It is really important to pay attention to the details when drying off cows. If you are unsure if your technique or plan is top notch, please give one of our vets a call and let us talk you through best practice administration and answer any questions - it could save cows lives and dollars! 
Top Tips
The best time to insert Drycow or Teatseal is directly after the cups come off. That way hopefully the milking process has flushed any bugs in the canal and cistern out with the milk, and there hasn’t been opportunity for any more bugs to make their way up into the teat canal. Also the teat ends are probably at their cleanest, making cleaning them with teat wipes far easier. 
If you still wish to milk cows and send them out to a paddock for a couple of hours before bringing them back in for drycow or teatseal, the risk of mastitis is higher, but there are a few things you can do to minimise that risk:
  • Make sure every cow is thoroughly teatsprayed, with a high concentration teatspray. 
  • Walk cows the shortest distance possible, very slowly, to avoid splashes. 
  • Avoid very wet, muddy or contaminated races/yards. 
  • Use a paddock with a good cover of clean, dry grass. 
  • If the herd is large, try to bring smaller groups into the yards at a time so they are not standing around in muck.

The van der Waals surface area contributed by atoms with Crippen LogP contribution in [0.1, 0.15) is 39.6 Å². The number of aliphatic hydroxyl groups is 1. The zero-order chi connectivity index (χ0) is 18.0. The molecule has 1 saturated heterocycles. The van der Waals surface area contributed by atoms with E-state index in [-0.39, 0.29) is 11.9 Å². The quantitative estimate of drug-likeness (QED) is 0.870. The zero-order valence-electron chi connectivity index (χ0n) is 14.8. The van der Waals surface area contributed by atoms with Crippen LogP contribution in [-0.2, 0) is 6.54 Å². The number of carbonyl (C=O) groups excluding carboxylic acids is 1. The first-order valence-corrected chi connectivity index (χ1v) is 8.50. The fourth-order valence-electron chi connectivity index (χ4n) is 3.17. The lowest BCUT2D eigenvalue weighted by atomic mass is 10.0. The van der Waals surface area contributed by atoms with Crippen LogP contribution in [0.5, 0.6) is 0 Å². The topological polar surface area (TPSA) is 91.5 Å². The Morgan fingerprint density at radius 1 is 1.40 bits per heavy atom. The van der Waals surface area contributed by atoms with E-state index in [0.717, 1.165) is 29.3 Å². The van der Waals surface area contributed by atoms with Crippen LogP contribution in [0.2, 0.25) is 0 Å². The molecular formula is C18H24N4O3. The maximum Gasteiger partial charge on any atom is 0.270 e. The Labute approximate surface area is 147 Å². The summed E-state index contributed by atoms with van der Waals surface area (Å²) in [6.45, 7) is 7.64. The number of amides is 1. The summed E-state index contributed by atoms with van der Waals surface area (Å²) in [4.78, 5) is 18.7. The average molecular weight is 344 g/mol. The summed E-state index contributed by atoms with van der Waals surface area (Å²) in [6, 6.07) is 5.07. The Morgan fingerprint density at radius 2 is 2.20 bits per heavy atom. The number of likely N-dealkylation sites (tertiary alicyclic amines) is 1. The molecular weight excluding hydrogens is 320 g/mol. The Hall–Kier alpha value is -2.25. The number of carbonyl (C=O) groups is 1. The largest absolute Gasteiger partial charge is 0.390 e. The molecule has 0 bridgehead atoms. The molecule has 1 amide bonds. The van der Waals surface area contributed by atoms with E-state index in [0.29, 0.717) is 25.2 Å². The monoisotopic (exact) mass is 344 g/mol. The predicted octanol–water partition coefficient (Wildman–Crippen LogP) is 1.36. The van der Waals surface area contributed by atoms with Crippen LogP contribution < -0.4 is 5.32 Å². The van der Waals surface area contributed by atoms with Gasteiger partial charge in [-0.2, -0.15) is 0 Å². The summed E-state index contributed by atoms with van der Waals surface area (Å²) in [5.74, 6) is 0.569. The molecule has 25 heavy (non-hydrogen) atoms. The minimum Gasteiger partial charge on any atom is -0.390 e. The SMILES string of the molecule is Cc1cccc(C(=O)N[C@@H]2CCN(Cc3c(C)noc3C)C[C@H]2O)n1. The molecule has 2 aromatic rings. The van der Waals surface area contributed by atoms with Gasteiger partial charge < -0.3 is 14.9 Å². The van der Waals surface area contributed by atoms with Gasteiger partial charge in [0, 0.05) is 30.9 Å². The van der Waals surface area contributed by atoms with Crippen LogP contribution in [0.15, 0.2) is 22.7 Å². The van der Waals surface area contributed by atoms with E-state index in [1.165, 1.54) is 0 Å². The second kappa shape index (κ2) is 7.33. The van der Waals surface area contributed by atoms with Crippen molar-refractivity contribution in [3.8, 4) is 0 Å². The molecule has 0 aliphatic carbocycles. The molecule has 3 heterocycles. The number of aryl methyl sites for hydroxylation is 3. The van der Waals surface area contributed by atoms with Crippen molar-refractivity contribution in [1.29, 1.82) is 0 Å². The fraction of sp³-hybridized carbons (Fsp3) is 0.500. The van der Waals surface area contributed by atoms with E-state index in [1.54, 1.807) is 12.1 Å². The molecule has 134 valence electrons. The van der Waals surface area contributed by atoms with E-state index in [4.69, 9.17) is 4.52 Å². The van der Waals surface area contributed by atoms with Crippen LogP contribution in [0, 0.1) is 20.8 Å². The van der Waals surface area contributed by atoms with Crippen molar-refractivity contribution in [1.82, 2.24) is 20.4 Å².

• Make sure ALL staff administering dry-cow or teatseal are trained in best-practice hygiene. Please ask any one of our vets or techs to demonstrate this to you if you are unsure. 
What to do if you get cases of mastitis after administration? 
Firstly, cases of introduced infection generally occur within 48hrs of administration; these cows are often sick and may have a watery, tea like mastitis in either a hot swollen quarter, or a cold discoloured one. These cows go downhill quickly.  It’s important to check cows twice a day for the three days after administration so any sick cows can be brought in and treated as soon as possible. 
We advise that if a quarter is hot, swollen or the cow is sick, you strip the quarter, take a sterile milk sample and bring these samples in to the clinic for culture. Then call the clinic straight away to speak to one of our vets about the best course of action. The earlier a cow is treated with the right course of treatment the higher her chance of cure and survival.
10 May 2019, 01:01
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